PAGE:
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Men's Sexual Health Archive
Unlocking the mystery of chronic pelvic pain syndrome
The condition is an all-too-real problem for men, and one of the more difficult to treat.
After age 50, men often have periods of discomfort "down there." It could be a cramping, aching, or throbbing pain in and around your pelvis and genitals. You also may have issues in the bedroom and bathroom. While the problems are real, the cause is often difficult to pinpoint.
It's called chronic pelvic pain syndrome (CPPS) — also known as chronic prostatitis — and it's one of the most puzzling and difficult-to-manage conditions for older men.
Get back in sexual sync
Here's how to regain romantic rhythm with your partner when sexual drive and interest get out of whack.
It's common for longtime partners to fall into romantic ruts. "You don't stay newlyweds for life, and there are times when romance and sex get routine and less exciting," says Dr. Sharon Bober, director of the Sexual Health Program at Harvard-affiliated Dana-Farber Cancer Institute.
What can you do when you and your partner are sexually out of sync? As with most things in life, if you want change, then you must be willing to change.
Speaking up about orgasms
Men often don't talk about delayed or absent orgasm. Still, these issues can have a profound impact on their sex life.
Erectile dysfunction continues to be the main sex-related issue among older men. Yet, two other problems also can arise with age: anorgasmia, the inability to achieve an orgasm during sex, and delayed orgasm, in which it takes longer than usual to reach orgasm and ejaculate despite proper stimulation. Men can experience either one or both.
While these conditions can cause stress for both men and their sexual partners, they don't have to hinder a healthy, active sex life.
The no-drug approach to erectile dysfunction
There are ways to manage ED without medication.
Erectile dysfunction (ED) is one of the more common health issues older men face, especially those with cardiovascular disease and diabetes. Some estimates suggest between 50% and 70% of men ages 50 to 70 experience mild to moderate ED.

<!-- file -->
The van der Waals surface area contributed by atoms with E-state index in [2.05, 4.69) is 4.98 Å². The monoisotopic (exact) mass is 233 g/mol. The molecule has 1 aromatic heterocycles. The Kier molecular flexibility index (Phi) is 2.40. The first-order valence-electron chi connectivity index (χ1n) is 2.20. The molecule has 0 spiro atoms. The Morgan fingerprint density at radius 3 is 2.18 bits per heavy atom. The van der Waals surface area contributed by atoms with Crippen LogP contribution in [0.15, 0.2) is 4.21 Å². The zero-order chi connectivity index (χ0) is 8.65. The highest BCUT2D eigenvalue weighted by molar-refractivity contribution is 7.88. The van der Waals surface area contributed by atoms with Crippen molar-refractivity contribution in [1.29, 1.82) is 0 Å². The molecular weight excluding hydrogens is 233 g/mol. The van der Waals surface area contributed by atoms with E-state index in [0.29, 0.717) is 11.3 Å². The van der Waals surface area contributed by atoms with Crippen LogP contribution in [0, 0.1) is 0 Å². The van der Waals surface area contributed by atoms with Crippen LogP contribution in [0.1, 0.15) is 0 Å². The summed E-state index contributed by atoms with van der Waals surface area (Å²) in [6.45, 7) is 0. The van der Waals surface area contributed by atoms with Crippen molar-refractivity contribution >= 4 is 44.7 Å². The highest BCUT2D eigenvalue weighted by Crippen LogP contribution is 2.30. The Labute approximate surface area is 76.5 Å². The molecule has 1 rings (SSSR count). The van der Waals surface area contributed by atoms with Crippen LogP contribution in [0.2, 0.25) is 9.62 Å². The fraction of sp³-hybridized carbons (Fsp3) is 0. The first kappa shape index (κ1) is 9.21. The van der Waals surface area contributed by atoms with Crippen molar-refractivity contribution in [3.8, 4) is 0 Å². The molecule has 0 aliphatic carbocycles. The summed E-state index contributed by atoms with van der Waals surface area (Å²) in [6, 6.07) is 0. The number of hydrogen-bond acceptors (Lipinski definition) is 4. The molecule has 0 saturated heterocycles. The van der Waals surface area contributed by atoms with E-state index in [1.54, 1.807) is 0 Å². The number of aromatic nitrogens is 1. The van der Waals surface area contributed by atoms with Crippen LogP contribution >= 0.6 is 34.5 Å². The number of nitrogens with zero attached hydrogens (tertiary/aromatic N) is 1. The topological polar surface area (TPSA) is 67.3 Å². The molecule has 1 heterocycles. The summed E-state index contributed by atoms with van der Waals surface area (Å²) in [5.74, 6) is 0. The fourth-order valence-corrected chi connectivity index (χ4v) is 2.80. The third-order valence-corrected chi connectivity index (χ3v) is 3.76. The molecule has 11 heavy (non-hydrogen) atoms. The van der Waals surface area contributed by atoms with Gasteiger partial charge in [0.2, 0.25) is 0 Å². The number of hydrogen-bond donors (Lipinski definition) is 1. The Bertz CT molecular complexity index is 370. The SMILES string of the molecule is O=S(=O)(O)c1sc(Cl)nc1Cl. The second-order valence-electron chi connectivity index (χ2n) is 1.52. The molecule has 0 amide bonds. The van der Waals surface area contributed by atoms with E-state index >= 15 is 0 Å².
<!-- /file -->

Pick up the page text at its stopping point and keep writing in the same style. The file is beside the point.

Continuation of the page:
ED is defined as difficulty achieving or sustaining an erection. It is often caused by a combination of physical and emotional issues. ED makes intercourse difficult, which can lower sex drive and desire, increase anxiety and depression, and affect a man's relationship with his partner.
The facts about testosterone and sex
Can boosting testosterone levels improve your sex life?
The hormone testosterone plays a big part in men's health, but perhaps its most meaningful role is to fuel sex drive and performance.
Testosterone levels tend to decrease with age. They peak by early adulthood and then can drop by up to 1% per year beginning around age 40. Sometimes an abrupt fall occurs because of an injury or illness (such as an infection), chemotherapy or radiation treatment, or certain medications.
Did my partner get her bladder infection from me?
Q. If a woman develops a bladder infection after sex, does that mean her male partner passed bacteria from his bladder to hers?
A. No, bacteria that cause bladder infections are not passed from one sexual partner to another. To begin with, here's a little background on female bladder infections.
The heart of a healthy sex life
A regular sex life offers many heart health benefits. But can you stay sexually active with heart issues?
Regular sex is good medicine for your heart. But what if you've had a heart attack or a heart procedure? When is it safe to resume sex again — and should you?
"Most men can continue their sex life after a heart attack, unless there are additional circumstances that increase their risk," says Dr. Jason Matos, a cardiologist with Harvard-affiliated Beth Israel Deaconess Medical Center. "It depends on the person and his specific issue, but most men don't have to give up their sex life because of their heart health."
Treating prostate cancer with combined hormonal-radiation therapy
What Is It?
Premature ejaculation occurs when a man reaches orgasm and ejaculates too quickly and without control. In other words, ejaculation occurs before a man wants it to happen. It may occur before or after beginning foreplay or intercourse. Some men experience a lot of personal distress because of this condition.
As many as one in five men experience difficulty with uncontrolled or early ejaculation at some point in life. When premature ejaculation happens so frequently that it interferes with the sexual pleasure of a man or his partner, it becomes a medical problem.
What does blood in my semen mean?
Q. I've noticed blood streaks in my semen twice over the past 10 days. Is this a sign of something serious?
A. When a man sees blood in his ejaculate, his initial thought is cancer. But the reality is that bloody semen rarely is a sign of cancer.
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